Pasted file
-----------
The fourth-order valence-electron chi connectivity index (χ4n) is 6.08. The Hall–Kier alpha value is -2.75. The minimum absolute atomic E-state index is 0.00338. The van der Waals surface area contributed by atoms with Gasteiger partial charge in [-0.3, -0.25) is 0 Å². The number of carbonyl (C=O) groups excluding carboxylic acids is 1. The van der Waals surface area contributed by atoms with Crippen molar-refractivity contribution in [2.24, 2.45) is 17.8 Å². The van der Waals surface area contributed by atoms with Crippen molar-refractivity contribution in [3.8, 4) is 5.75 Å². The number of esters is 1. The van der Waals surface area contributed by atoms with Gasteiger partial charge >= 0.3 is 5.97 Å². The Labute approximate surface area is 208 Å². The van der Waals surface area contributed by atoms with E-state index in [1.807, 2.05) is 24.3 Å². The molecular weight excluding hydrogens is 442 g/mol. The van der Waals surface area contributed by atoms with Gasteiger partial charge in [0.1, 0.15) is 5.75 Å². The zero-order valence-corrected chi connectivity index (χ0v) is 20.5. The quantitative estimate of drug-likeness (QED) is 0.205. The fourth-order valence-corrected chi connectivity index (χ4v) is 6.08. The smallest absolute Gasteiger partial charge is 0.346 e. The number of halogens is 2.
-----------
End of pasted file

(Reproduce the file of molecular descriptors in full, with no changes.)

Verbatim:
The fourth-order valence-electron chi connectivity index (χ4n) is 6.08. The Hall–Kier alpha value is -2.75. The minimum absolute atomic E-state index is 0.00338. The van der Waals surface area contributed by atoms with Gasteiger partial charge in [-0.3, -0.25) is 0 Å². The number of carbonyl (C=O) groups excluding carboxylic acids is 1. The van der Waals surface area contributed by atoms with Crippen molar-refractivity contribution in [2.24, 2.45) is 17.8 Å². The van der Waals surface area contributed by atoms with Crippen molar-refractivity contribution in [3.8, 4) is 5.75 Å². The number of esters is 1. The van der Waals surface area contributed by atoms with Gasteiger partial charge >= 0.3 is 5.97 Å². The Labute approximate surface area is 208 Å². The van der Waals surface area contributed by atoms with E-state index in [1.807, 2.05) is 24.3 Å². The molecular weight excluding hydrogens is 442 g/mol. The van der Waals surface area contributed by atoms with Gasteiger partial charge in [0.1, 0.15) is 5.75 Å². The zero-order valence-corrected chi connectivity index (χ0v) is 20.5. The quantitative estimate of drug-likeness (QED) is 0.205. The fourth-order valence-corrected chi connectivity index (χ4v) is 6.08. The smallest absolute Gasteiger partial charge is 0.346 e. The number of halogens is 2.